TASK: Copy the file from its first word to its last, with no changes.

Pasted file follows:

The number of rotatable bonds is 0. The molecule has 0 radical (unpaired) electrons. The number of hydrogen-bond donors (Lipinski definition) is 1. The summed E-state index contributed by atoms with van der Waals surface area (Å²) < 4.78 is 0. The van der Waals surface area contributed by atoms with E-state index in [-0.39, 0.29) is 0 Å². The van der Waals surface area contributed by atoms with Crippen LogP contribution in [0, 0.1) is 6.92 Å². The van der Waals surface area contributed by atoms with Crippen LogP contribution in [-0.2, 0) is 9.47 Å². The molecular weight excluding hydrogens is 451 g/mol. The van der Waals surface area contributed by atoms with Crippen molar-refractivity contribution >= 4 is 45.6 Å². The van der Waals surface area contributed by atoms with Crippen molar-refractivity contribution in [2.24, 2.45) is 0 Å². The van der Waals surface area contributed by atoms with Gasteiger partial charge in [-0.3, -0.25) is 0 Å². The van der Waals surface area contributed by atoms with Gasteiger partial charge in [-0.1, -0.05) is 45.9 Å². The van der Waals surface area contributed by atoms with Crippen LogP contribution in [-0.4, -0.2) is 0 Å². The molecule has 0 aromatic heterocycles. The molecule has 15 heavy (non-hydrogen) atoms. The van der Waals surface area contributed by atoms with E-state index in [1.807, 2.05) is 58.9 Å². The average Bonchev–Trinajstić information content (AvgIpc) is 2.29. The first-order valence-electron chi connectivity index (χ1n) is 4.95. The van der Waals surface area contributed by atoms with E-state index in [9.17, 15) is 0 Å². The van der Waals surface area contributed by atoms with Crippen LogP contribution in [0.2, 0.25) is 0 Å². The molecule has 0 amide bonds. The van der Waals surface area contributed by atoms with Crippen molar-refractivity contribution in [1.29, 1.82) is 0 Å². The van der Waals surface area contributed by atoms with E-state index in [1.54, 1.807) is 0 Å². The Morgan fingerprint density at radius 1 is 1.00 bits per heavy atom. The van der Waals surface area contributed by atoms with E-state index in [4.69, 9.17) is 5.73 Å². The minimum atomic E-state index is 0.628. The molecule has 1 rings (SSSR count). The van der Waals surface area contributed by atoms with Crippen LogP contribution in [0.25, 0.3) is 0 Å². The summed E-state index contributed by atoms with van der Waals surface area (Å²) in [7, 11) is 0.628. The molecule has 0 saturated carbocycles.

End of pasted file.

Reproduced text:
The number of rotatable bonds is 0. The molecule has 0 radical (unpaired) electrons. The number of hydrogen-bond donors (Lipinski definition) is 1. The summed E-state index contributed by atoms with van der Waals surface area (Å²) < 4.78 is 0. The van der Waals surface area contributed by atoms with E-state index in [-0.39, 0.29) is 0 Å². The van der Waals surface area contributed by atoms with Crippen LogP contribution in [0, 0.1) is 6.92 Å². The van der Waals surface area contributed by atoms with Crippen LogP contribution in [-0.2, 0) is 9.47 Å². The molecular weight excluding hydrogens is 451 g/mol. The van der Waals surface area contributed by atoms with Crippen molar-refractivity contribution >= 4 is 45.6 Å². The van der Waals surface area contributed by atoms with Crippen molar-refractivity contribution in [2.24, 2.45) is 0 Å². The van der Waals surface area contributed by atoms with Gasteiger partial charge in [-0.3, -0.25) is 0 Å². The van der Waals surface area contributed by atoms with Gasteiger partial charge in [-0.1, -0.05) is 45.9 Å². The van der Waals surface area contributed by atoms with Crippen LogP contribution in [-0.4, -0.2) is 0 Å². The molecule has 0 aromatic heterocycles. The molecule has 15 heavy (non-hydrogen) atoms. The van der Waals surface area contributed by atoms with E-state index in [1.807, 2.05) is 58.9 Å². The average Bonchev–Trinajstić information content (AvgIpc) is 2.29. The first-order valence-electron chi connectivity index (χ1n) is 4.95. The van der Waals surface area contributed by atoms with E-state index in [9.17, 15) is 0 Å². The van der Waals surface area contributed by atoms with Crippen LogP contribution in [0.2, 0.25) is 0 Å². The molecule has 0 amide bonds. The van der Waals surface area contributed by atoms with Crippen molar-refractivity contribution in [1.29, 1.82) is 0 Å². The van der Waals surface area contributed by atoms with E-state index in [1.54, 1.807) is 0 Å². The Morgan fingerprint density at radius 1 is 1.00 bits per heavy atom. The van der Waals surface area contributed by atoms with E-state index in [4.69, 9.17) is 5.73 Å². The minimum atomic E-state index is 0.628. The molecule has 1 rings (SSSR count). The van der Waals surface area contributed by atoms with Crippen LogP contribution in [0.25, 0.3) is 0 Å². The summed E-state index contributed by atoms with van der Waals surface area (Å²) in [7, 11) is 0.628. The molecule has 0 saturated carbocycles.